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In the days of the Red River Rebellion
Chapter XVIII
A half-breed's lingo—Origin of languages—Half way to Edmonton—Chief Factor McMurray—A bitter storm— First house at Batoche—Duck Lake and Fort Canton —Fortunate meeting with my old friend, Jack Norris - Neche stuck fast in a creek—Another mishap—Winter with a vengeance—Bannock-making—Buried in snow - Camp-fire cheer—Sufferings of our horses—Brilliant night-scene—Neche's simplicity—"The man with the sharp axe"—My wife nearly frozen—Sandy McDonald, hero—A plucky exploit—Little Bob's plight - Narrow escape from freezing—Changing camp during the night —Overcome by cold and exhaustion—My wife's anxious night-watch - Arrival at Fort Pitt.

WE spent our first Sunday west of the crossing of the Assiniboine. I well remember the wild snow-storm of the Monday morning, and our driving for a couple of hours into its teeth, and how thankful we were when it ceased. We met a French half-breed that morning, and I inquired of him as to water on the road between here and the South Branch. He began his reply in Cree, then went into broken English, and was bringing in some French when I quietly interjected an inquiry if he could speak Cree. He laughingly apologised and then became intelligible, and I thought as I shook the snow from my beard and rode after my wife that this was how languages had been formed. Here was a people who, if left to themselves long enough, would construct a distinct language out of a fusion of English, French, Cree and Saulteaux.

And now the nights were cold and the ice fast forming on the lakes and ponds. It was no picnic to take off one's shoes and break the thin ice by wading away out into shallow ponds in order to obtain water out of which to do our cooking and make tea; but such was now our daily and nightly experience as for another six days we rose early and travelled late, until on Saturday night we camped at the foot of the hill which was said to mark half way from Edmonton to Fort Garry. Here we spent our second Sunday, and during the day were .joined by a party of Hudson's Bay Company officers. These men had been at Fort Ellice when we passed, and hearing from Messrs. McDonald and Audey of our journey westward, had chased us all the week, but had failed to come up. Had we not stopped for Sunday they would not have seen us, as our routes would diverge at Carlton, they going north from that point to Green Lake and the Athabaska. Chief Factor McMurray was of the party. Soon they went on and we were again alone. We had now spent two Sundays and fifteen travelling days with no other company but our two selves. My young wife had driven through several storms, and most of the early mornings and late evenings had suffered from the cold; yet she did not murmur nor in any other way chide me for bringing her into these hardships and this sublimity of isolation.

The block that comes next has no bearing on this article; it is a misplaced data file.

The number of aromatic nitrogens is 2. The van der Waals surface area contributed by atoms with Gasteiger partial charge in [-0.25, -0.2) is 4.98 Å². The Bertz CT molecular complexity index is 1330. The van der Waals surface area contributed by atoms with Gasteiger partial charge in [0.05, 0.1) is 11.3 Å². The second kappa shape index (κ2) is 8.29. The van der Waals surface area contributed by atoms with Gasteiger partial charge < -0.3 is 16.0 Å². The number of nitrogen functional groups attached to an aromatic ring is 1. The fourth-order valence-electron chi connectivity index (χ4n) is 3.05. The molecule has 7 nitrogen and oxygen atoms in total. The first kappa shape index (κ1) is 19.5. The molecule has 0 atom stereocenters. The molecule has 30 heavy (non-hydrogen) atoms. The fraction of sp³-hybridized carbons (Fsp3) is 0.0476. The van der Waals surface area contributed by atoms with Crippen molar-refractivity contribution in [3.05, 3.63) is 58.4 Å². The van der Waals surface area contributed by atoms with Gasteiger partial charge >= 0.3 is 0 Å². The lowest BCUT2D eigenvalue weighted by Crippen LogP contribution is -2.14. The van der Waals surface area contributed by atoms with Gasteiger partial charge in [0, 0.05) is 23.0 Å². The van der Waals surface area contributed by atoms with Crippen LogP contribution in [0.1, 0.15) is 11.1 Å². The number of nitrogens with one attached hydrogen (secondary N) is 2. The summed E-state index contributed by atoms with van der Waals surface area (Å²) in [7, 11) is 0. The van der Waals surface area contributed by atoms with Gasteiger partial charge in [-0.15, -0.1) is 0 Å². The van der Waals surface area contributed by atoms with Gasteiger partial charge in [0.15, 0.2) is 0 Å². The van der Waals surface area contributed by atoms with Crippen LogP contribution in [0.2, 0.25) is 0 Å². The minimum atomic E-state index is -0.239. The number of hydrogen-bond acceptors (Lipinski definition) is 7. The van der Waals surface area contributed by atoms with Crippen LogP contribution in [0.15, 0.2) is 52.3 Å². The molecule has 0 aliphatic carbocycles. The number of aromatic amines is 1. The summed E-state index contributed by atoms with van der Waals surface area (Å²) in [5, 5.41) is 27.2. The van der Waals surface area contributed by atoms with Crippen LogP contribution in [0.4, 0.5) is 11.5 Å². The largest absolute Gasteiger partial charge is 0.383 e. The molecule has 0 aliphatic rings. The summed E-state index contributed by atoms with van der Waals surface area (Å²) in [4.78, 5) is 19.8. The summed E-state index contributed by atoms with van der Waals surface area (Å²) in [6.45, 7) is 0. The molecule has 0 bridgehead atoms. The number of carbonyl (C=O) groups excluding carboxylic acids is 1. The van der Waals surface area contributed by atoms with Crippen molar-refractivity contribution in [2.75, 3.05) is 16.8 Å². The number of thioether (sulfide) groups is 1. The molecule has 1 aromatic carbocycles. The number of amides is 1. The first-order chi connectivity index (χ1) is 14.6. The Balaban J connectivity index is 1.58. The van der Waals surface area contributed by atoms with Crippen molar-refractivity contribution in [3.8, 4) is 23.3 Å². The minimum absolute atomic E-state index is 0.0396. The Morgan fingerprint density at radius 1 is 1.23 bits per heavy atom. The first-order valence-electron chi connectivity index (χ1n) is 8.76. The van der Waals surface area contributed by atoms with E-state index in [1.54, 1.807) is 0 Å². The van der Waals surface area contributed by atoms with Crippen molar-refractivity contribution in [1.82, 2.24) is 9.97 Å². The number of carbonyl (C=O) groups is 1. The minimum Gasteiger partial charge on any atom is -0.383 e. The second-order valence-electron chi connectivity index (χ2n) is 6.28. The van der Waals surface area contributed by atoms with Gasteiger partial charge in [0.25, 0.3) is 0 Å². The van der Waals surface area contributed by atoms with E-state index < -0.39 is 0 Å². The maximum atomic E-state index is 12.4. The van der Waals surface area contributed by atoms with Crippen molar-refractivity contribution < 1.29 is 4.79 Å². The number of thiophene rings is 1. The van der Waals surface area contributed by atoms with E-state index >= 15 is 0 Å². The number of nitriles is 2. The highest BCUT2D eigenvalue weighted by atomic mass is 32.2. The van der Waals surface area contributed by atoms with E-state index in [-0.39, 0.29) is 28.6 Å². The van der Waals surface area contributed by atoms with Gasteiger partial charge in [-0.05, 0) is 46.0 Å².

That Sunday evening the sky looked ominous, and on rising before daylight Monday morning I was not surprised to find we were into a driving storm, and that it was more or less dead ahead. Nevertheless, we started early and drove into it; the season was so advanced I did not dare lose the day loitering in camp. So on we drove through snow and sleet and cold wind, and when night came sought shelter in a dry bluff of timber. The snow was now thick on the ground, but I rushed around and got on a big blazing fire, covered the cart with the tent and made things as cheerful as I could, while my little wife helped, as she was most willing to do, though all this was very new to her. The next day was extremely cold, and when we came out to the South Branch we found the river full of floating ice. The first house built where Batoche now stands was at this time in process of erection, and some people were living in one end of it. I took my wife in there to warm, and was made very welcome by the French half-breed woman in charge; then I ran down to the ferry and was dismayed to see the scow away down the river and half-way out of the water. However, I found a native and told him that if he would get another man and bring that scow up and cross us I would give him five dollars. I saw that the case was urgent; another night's frost might make this river impassable for many days. Fortunately by dint of push we got across by dusk, and I was thankful to camp a little way up from the river.

The next day we faced a snow-storm all the way by Duck Lake over to old Fort Canton, which I passed and drove right on down to the river, as I saw that somebody had just crossed and was even then climbing the long hill on the other side. I shouted and made this party hear, and the answer came back, "There is no one to take the scow over." But I continued to shout, and then came welcome words of recognition, Is that you, John?" and I shouted across a vigorous "Yes." Then there was a change of attitude, and soon a couple of men came down the hill on the dead jump, while I galloped back to the fort to look up a man. I was 'directed to some lodges near by, where I found a man named Neche willing to go with me, and I hustled him down to the river. By this time the scow was across to us, and we soon had our horses and rigs aboard. I found my rescuer was my old ,friend, Jack Norris. "I would not have come back for any one else," he said, "for I am in a great hurry; my carts have just gone on from the top of the bank. But I am glad, I assure you, to see you and your wife. I tell you, John, we're in for it; I'm afraid winter is upon us, and we're a long way from home, my boy. But if anybody can go through we can, can't we, John?" and thus Jack talked as he worked, and soon we were across the big river.